Les Grant has been fussing with his '66 Nova for seven years. He says, "My car took so long to build that there were many, many changes to the original concept. The wheels, for instance-look at 'em. I changed 'em out three times since I took the project on. Did I say 'I'? I meant 'we.' My friends and people who did work on the car helped me with it, and became my friends. They're the ones who should get the credit. Nightmare on Elm Street was what I called this thing the entire time it was going on."
In Upland, California-hard by the 210 Freeway and Baseline Road, where the San Gabriel Mountains push their big boots out into the valley-it's wind-swept, hardscrabble, and dry as a sand wash. It's also ripe. It runs with the fluid of hot-rodding. It's the blood. Things are definitely out of hand in Upland. Hell, you could build an entire car, roof to lug nuts, without ever leaving town, that's how prolific the hot rod culture is in Upland. Check out the info in the spec chart. Did Grant ever cross the line? No. He stayed in Upland because the entire arsenal was right there. They have CNC. They have computer modeling. They have the juice.
When Grant was 16 years old, he tooled a '40 Ford stoked by a Corvette V-8. A couple of years later, he turned his attention to a '55 210, again blipped by the most popular engine of all time. Grant "grew up" in the meantime, and left the hobby to tend to more urgent matters. He broke the surface again, though, when he was in his early fifties with a factory four-speed '57 150.
Then he couldn't stop, of course. Next he was onto a '66 Nova, for which he enlisted the aid of friend Don Caldwell (Caldwell's Performance Hotrods), and soon-to-be friends Andy Mitchell (www.outlawracingengines.com) and chassis-man-extraordinaire Phil Mandella (all right, you got us. Mandella's crib is in Montclair, California-one Upland's neighboring burgs).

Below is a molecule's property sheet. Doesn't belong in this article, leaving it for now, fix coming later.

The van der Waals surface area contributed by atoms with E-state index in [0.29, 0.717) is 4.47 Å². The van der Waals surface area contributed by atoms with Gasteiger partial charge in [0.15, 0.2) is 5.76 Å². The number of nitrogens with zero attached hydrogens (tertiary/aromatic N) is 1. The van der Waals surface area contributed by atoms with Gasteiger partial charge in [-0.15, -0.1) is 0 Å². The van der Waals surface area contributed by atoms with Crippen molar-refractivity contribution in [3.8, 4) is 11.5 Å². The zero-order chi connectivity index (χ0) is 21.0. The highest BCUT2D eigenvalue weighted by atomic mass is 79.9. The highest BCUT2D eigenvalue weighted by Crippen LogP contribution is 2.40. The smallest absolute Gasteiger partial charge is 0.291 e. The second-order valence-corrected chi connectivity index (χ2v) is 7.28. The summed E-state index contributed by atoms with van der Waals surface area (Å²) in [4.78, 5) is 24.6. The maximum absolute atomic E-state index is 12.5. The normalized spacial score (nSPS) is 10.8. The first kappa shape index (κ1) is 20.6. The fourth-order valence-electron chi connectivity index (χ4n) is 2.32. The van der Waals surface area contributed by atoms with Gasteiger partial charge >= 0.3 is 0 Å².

Along with the Nova project came a world of grief: a divorce, bitterness, and bile by the bucket. So the Nova's forward motion juddered to a halt. Grant was a lithographer for most of his working life, a profession chosen for its intrinsic rewards and adherence to process (not its propensity to provide boxfuls of $100 bills). The Nova became his reason, and he used it to extricate himself from the vile proceedings and wounded sensibilities. When we spoke about his current venture, though, it was apparent that Grant was still somewhat dizzy from his recent fortune. Ummm, hmmm. Car on the cover of a magazine.
"I was discouraged and uneasy for a long time. I wanted to build the Nova right to show how a good car should be done. I see a lot of features on cars that I've seen locally, and they're just not that special. That's one reason for the big-block in my Nova. You'll have to please excuse me," Grant flabbered. "I'm very excited about this and my mind doesn't want to focus on anything. What a week it's been. Now I know what people are talking about after they've been on a photo shoot with Johnny."